You’ve probably heard me, and other financial advisers, tout the benefits of postponing Social Security (SS). The biggest reason, of course, is … more money! If you take Social Security as early as possible, at age 62, you will get far less in your monthly benefit check than if you collect at your full retirement age, or continue to wait, and file at age 70. However, if you wait to collect later, you “miss out” on all the checks you could have received over the years. It will take time, probably many years (I estimate 12 to 14 years), to “catch up” to the total money you could have had if you collected sooner. Here are six more reasons for taking Social Security before full retirement.
1. Job loss. Whether you were laid off, fired, or “downsized,” a job loss at age 62 or older can be a significant blow. Finding employment at an older age can be difficult. If you’ve tried to re-enter the workforce without success, you might want to consider collecting Social Security early.
2. Health reasons. No surprises here. As we age, we tend to have more health issues. If your job consisted of heavy lifting, for example, your body might not be up to the task anymore. Standing or sitting for eight hours a day may be a challenge, or you might have other ailments that limit your ability to work.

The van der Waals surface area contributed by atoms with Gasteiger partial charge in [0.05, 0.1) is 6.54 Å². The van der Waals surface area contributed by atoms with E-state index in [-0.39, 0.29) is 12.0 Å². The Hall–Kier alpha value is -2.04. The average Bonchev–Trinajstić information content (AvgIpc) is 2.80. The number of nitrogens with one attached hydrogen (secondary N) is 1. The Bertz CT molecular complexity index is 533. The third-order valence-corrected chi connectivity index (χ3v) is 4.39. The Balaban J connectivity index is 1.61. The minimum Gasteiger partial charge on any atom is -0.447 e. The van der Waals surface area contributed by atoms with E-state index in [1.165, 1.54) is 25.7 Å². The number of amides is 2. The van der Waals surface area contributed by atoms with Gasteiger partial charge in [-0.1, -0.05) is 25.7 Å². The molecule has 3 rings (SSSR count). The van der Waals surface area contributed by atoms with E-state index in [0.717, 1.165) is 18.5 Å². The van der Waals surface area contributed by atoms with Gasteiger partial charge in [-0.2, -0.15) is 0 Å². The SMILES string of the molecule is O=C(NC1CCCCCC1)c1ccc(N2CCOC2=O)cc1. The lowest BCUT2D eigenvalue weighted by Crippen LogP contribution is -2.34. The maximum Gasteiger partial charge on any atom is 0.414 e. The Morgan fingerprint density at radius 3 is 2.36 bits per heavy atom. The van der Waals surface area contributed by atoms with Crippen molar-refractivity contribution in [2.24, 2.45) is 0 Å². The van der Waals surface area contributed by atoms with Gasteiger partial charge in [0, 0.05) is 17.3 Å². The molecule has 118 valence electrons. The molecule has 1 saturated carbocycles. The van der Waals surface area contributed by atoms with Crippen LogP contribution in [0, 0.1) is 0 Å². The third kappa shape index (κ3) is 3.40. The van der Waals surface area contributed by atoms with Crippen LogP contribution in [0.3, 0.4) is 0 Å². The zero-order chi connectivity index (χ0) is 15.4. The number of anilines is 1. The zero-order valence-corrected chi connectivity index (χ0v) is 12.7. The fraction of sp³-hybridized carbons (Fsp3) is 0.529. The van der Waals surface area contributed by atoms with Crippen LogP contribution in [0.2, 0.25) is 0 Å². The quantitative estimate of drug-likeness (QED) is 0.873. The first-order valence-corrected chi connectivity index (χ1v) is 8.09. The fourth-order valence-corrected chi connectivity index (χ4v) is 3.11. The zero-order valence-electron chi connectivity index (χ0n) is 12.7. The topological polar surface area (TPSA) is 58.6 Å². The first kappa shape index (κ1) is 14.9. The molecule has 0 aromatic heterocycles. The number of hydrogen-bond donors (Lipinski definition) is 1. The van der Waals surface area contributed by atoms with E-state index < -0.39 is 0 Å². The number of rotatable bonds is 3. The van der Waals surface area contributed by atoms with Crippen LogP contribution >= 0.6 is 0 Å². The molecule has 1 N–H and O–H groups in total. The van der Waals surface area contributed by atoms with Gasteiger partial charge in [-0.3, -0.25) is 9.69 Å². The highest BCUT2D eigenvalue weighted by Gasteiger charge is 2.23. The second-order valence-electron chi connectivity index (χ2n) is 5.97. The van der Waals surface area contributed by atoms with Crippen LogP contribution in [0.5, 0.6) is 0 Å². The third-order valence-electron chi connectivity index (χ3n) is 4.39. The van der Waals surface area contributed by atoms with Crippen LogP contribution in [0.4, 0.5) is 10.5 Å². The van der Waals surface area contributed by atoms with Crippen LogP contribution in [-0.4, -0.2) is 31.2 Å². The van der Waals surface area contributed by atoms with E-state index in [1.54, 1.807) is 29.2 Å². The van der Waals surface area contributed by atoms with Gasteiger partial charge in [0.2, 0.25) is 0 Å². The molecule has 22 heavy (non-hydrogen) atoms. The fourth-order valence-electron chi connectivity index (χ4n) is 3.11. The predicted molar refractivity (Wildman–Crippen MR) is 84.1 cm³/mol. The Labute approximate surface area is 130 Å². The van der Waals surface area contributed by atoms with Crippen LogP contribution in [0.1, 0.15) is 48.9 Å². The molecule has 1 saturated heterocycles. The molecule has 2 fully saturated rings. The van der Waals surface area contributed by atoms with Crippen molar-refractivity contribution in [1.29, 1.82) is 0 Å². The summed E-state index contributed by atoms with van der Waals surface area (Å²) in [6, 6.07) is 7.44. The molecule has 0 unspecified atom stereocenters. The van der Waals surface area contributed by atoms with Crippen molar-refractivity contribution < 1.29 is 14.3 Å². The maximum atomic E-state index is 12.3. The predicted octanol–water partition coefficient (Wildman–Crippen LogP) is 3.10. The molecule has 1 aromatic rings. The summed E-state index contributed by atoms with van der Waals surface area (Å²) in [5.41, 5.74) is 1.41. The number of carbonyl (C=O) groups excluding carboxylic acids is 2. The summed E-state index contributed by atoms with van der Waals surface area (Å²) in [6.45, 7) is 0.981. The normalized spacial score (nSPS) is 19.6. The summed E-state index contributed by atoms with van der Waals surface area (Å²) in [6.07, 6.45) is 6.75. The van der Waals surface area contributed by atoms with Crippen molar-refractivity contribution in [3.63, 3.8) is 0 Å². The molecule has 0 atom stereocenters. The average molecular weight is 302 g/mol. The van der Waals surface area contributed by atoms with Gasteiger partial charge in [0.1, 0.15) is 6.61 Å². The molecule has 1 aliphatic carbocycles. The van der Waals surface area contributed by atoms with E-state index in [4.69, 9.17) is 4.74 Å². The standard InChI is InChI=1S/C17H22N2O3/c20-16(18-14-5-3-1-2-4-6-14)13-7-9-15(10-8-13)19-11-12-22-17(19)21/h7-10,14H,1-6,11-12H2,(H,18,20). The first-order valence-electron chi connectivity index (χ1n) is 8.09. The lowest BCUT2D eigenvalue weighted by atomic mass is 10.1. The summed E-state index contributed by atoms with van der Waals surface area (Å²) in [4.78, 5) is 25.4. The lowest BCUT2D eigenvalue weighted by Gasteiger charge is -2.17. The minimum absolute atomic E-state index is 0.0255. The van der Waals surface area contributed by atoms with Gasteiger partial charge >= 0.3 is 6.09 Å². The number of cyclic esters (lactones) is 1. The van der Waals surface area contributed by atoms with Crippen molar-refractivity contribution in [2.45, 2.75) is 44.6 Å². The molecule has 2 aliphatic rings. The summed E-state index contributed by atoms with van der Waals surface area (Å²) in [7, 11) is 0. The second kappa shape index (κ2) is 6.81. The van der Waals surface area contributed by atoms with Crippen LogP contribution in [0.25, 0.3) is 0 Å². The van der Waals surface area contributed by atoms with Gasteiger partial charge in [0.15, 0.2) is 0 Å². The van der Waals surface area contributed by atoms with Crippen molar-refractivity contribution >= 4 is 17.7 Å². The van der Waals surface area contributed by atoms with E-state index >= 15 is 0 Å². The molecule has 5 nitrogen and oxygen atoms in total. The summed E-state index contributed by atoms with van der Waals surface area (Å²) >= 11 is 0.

3. Part-time work. Maybe you have not been able to find full-time employment, you are phasing out of a full-time career, or you are caring for an elderly parent. You might need extra money to supplement your part-time income.
4. Awaiting other assets. For those who expect income from another source “down the road,” taking Social Security early can bridge the gap between a previous career and a future pension or inheritance, for example.
5. Family history. This could possibly be the best reason of all for taking Social Security early. Maybe your family doesn’t have the “longevity gene,” and everyone in your family passes away in their sixties or seventies. If that were true in my family, I would take my benefits as soon as possible!
6. Will it be there? For many years, you may have heard about Social Security “running out of money.” I doubt this will happen; too many people rely on these benefits for a major portion of their income in retirement. If you, however, are concerned that the funds you paid into the system for 40 or more years won’t be there in the future, it might be better for you to collect your benefits now, rather than to continue to wait and worry.
All six of these scenarios are legitimate reasons to collect SS benefits early. A good way to find out what is right for your situation would be to sit down with an experienced adviser. Make sure to ask if the adviser uses software to help determine the most appropriate age for you to collect Social Security benefits. With that information, he or she can help guide you.